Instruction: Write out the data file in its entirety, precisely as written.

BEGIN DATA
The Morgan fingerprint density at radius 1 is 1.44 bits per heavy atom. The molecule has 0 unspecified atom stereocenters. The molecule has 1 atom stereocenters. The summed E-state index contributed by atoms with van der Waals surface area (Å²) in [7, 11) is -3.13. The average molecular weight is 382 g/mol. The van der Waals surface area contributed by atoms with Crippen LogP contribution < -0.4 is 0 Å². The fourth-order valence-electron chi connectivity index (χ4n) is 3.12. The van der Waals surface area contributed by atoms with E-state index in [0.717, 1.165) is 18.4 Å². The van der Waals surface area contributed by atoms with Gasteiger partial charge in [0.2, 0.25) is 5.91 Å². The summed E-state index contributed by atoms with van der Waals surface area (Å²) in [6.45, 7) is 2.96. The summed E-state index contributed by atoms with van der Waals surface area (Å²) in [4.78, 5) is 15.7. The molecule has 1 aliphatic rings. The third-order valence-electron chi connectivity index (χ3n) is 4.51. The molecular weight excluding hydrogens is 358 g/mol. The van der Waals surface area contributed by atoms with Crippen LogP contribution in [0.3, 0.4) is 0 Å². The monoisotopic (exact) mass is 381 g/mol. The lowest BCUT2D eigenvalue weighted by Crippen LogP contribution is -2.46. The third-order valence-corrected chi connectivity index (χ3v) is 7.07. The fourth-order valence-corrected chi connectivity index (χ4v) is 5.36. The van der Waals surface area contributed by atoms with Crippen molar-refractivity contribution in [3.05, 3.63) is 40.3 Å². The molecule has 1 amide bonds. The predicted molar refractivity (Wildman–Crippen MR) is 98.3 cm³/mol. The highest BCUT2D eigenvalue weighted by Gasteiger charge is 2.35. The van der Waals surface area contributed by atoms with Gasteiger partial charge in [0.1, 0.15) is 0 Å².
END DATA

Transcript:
The Morgan fingerprint density at radius 1 is 1.44 bits per heavy atom. The molecule has 0 unspecified atom stereocenters. The molecule has 1 atom stereocenters. The summed E-state index contributed by atoms with van der Waals surface area (Å²) in [7, 11) is -3.13. The average molecular weight is 382 g/mol. The van der Waals surface area contributed by atoms with Crippen LogP contribution < -0.4 is 0 Å². The fourth-order valence-electron chi connectivity index (χ4n) is 3.12. The van der Waals surface area contributed by atoms with E-state index in [0.717, 1.165) is 18.4 Å². The van der Waals surface area contributed by atoms with Gasteiger partial charge in [0.2, 0.25) is 5.91 Å². The summed E-state index contributed by atoms with van der Waals surface area (Å²) in [6.45, 7) is 2.96. The summed E-state index contributed by atoms with van der Waals surface area (Å²) in [4.78, 5) is 15.7. The molecule has 1 aliphatic rings. The third-order valence-electron chi connectivity index (χ3n) is 4.51. The molecular weight excluding hydrogens is 358 g/mol. The van der Waals surface area contributed by atoms with Crippen LogP contribution in [0.3, 0.4) is 0 Å². The monoisotopic (exact) mass is 381 g/mol. The lowest BCUT2D eigenvalue weighted by Crippen LogP contribution is -2.46. The third-order valence-corrected chi connectivity index (χ3v) is 7.07. The fourth-order valence-corrected chi connectivity index (χ4v) is 5.36. The van der Waals surface area contributed by atoms with Crippen molar-refractivity contribution in [3.05, 3.63) is 40.3 Å². The molecule has 1 amide bonds. The predicted molar refractivity (Wildman–Crippen MR) is 98.3 cm³/mol. The highest BCUT2D eigenvalue weighted by Gasteiger charge is 2.35. The van der Waals surface area contributed by atoms with Gasteiger partial charge in [0.1, 0.15) is 0 Å².